Imagine that you are in charge of a club struggling at the foot of the Dutch second division when Sunday Oliseh calls to inform you that he is available for the vacant coaching position. Fortuna Sittard’s technical director, Charly Chudik, was surprised to hear the voice of the former Nigerian star late last December. The team seemed to be in a disastrous state in 18th place. Why would such a famous person be interested? And why would he get in touch instead of sending his agent, as it is usually done?

The answer is simple — Oliseh really wanted the job.

“I received various offers after resigning from the Nigerian national team,” he said in an interview with ELF Voetbal magazine. “A top club from South Africa, a club from Portugal and numerous national football federations approached me, but I wasn’t interested. Family is the most important thing to me. I wanted to go to a place that would make me happy. Sittard is just 45 minutes by car from my home.”

Married to a Belgian, Oliseh lives in Eupen, and that is where he took his first job as a technical director in 2007, but left after six months because he didn’t like working in the office. His first coaching experience followed at tiny Verviers in the Belgian third division, but then Oliseh became a pundit, and only came back to the dugout when Nigeria offered him the post in 2015. It was a short and very eventful affair, with Oliseh eventually choosing to quit over allegedly unpaid wages and return to his natural surroundings.

Sittard, situated in Limburg close to the Belgian border, are a proud club of interesting heritage. They may have only won two cup trophies more than half a century ago, but spent long seasons in the Eredivisie and nurtured a number of quality players, including the former Barcelona and Bayern Munich midfielder Mark van Bommel.

However, Fortuna were not fortunate at all following relegation in 2001, and went close to bankruptcy at least three times. Turkish businessman Isitan Gun took over in the summer of 2016 and saved them.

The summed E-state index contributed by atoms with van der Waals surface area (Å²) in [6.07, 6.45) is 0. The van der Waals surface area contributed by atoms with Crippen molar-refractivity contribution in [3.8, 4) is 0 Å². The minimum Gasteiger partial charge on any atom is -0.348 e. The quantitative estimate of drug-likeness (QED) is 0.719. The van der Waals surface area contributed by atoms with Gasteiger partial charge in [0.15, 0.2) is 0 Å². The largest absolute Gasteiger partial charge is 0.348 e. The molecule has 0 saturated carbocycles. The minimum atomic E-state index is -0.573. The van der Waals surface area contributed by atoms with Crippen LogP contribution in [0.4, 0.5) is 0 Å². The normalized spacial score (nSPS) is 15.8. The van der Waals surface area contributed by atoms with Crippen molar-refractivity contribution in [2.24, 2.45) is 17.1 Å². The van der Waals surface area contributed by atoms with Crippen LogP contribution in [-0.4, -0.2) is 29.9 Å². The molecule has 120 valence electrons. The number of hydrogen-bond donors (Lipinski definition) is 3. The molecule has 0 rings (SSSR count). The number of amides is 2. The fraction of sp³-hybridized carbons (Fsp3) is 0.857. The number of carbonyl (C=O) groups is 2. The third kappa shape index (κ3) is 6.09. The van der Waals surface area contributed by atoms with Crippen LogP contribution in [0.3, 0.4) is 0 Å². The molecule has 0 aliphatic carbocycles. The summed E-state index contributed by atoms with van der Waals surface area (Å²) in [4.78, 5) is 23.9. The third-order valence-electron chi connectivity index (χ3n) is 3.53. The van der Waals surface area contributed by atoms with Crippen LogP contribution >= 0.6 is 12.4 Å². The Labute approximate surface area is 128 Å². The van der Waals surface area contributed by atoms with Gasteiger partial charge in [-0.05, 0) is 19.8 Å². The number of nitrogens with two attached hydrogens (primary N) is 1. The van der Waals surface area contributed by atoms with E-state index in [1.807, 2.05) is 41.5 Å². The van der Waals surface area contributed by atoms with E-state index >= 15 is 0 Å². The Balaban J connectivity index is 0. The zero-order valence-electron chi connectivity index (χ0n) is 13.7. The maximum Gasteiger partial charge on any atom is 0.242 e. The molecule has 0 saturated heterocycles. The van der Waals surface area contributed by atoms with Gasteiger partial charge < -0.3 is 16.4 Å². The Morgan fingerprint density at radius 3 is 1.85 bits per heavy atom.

“Without Gun, Fortuna wouldn’t have been around these days. He brought stability to the club and appointed new people to the board,” De Gelderlander journalist Robert Husken tells ESPN FC.

The 2016-17 season was tough in the extreme, though, and coach Ben van Dael was fired following a terrible run of just one point from nine matches. Oliseh was waiting for that opportunity to offer himself, and the club got a coach they could never have dreamt of.

During his illustrious playing career the Nigerian took part in two World Cup tournaments, scoring a majestic goal against Spain in 1994, won the gold medal at the 1996 Olympics, won the title in the Netherlands with Ajax, and represented Juventus and Borussia Dortmund as well.

Now, as the first black African coach ever in the Netherlands, he has had to deal with a different situation. Fortuna played in front of empty stands in recent years, but Oliseh changed the atmosphere around the club almost immediately. He got off to a winning start at the magnificently named Achilles’29, and proceeded to get some outstanding results. The 5-2 win over Ajax reserves, having trailed 2-0 at half-time, was especially memorable and fans started to flow back to the stadium. Sittard only lost five times in the second round under the new coach and finished the season well above the relegation zone.